We don't come with road signs. Evidence is not tracked, before a matter escalates into this sort of violence, or marked with Photoshop labels laid out for a jury to see or neon light signs that point to exactly who an individual is or what his background is or what he might have been doing at the exact moments that determined the end that the Zimmerman case had to decide. At the moment that it is being created, evidence is raw and undefined and more often violent than not.

Evidence is neatly tallied and marked later. Hindsight views evidence as though it happened in the neatly marked and labeled folders and slide shows presented to the court.

Life does not happen so. The only 'evidence' the moment allowed was a violent confrontation between a man who happened to be the captain for a neighborhood watch group, and was tracking an unknown individual in an area that had been rife with break-ins, and a black teen who happened to have chosen to hide his face inside a hoodie.

Common sense demands awareness that Zimmerman did not initiate the violence.

Zimmerman had a gun. When you have a gun, you pull out the gun and yell, stop.

And the wise assailant immediately does so, if he values his life. Zimmerman has never, to my awareness, claimed to have been holding his gun in his hand but rather, took out the gun during the confrontation. Crime is most succinctly nipped in the bud when guns are drawn.

This one had already occurred, as the evidence of Zimmerman's swollen and bloodied broken nose and lacerated skull prove.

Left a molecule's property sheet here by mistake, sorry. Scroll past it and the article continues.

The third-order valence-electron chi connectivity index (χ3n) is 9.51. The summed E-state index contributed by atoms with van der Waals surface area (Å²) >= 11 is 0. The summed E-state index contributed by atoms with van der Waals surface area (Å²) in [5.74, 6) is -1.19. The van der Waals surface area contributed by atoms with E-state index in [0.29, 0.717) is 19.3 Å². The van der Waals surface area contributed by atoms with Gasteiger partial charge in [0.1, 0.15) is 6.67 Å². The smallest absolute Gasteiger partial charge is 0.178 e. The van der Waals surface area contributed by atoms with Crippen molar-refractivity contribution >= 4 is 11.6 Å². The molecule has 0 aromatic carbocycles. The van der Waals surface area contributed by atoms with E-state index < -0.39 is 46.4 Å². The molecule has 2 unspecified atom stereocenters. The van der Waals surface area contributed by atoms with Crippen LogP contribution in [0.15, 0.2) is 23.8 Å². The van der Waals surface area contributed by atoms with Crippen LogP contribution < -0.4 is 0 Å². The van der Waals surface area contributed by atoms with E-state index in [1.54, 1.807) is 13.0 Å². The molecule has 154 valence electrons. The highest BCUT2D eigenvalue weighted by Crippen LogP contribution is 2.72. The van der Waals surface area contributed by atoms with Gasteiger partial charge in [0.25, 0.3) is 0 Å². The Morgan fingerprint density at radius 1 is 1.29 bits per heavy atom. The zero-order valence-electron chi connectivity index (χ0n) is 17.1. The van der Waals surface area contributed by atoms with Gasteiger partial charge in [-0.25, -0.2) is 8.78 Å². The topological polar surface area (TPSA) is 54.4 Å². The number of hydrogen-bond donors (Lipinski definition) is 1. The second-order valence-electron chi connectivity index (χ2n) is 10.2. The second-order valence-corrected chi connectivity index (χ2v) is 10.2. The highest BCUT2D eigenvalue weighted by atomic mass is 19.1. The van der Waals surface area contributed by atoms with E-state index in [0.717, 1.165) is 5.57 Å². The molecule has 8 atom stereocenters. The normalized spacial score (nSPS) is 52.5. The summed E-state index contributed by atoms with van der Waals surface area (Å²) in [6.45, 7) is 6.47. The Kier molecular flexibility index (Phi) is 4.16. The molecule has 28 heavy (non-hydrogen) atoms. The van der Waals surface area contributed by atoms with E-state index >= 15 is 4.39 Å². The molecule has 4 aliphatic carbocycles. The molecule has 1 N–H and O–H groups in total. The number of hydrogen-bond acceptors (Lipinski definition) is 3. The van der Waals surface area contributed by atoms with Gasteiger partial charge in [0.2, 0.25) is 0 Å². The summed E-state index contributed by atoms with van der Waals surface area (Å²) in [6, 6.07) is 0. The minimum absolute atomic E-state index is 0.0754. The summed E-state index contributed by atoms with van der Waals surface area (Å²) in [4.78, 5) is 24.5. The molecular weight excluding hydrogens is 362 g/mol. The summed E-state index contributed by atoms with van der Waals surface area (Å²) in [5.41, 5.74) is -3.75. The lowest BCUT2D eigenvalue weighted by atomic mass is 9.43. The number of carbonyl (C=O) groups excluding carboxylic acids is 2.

That the crime had already occurred (and was occurring, as Zimmerman struggled to reach his gun) demands awareness that Zimmerman did not jump Martin. He did not have the option of yelling stop: the crime was already in process, and Zimmerman feared for his life.

Innocence has long flown out the window once a young man has jumped on another individual, and is intent on beating him within an inch of his life. The individual being beaten does not have the assurance that, at a point, his assailant will call an end to the match.

Trayvon Martin, as instigator of a crime, cannot be regarded as an innocent child.

It is an awful matter that Martin was killed but again, preach about the incident after you have been jumped on a dark night by an individual hiding his face behind a hoodie in a crime-ridden area with real gang presence and then tell me you have no right of self-defense.

This crime has a history that leads up to its unfortunate moment and if civi rights workers wish to legislate the right of self-defense, perhaps they should address why crime is such an issue in the black community.

Remove the source that compels neighborhood watch groups.

Eliminate gangs and thieves.

These problems are not abating, but rather, escalating.

I have posted elsewhere about an incident from my own life (a tame matter, relatively speaking) wherein every black woman on a moving Marta train fled to the next bus (leaping through two cars over a moving track) to avoid a fight between black teens because they might have had a gun.

Even the black community understands the violence inherent in black teens.

Profiling is an ugly word, when superimposed upon a history of crime wherein the criminals are primarily black. As I have mentioned elsewhere, when patterns exist, all elements that link those patterns are key. And the trick of that enemy who is set on destruction of all that is holy is rather fond of smokescreening: deal with the causative agent, and quit trying to reassign blame.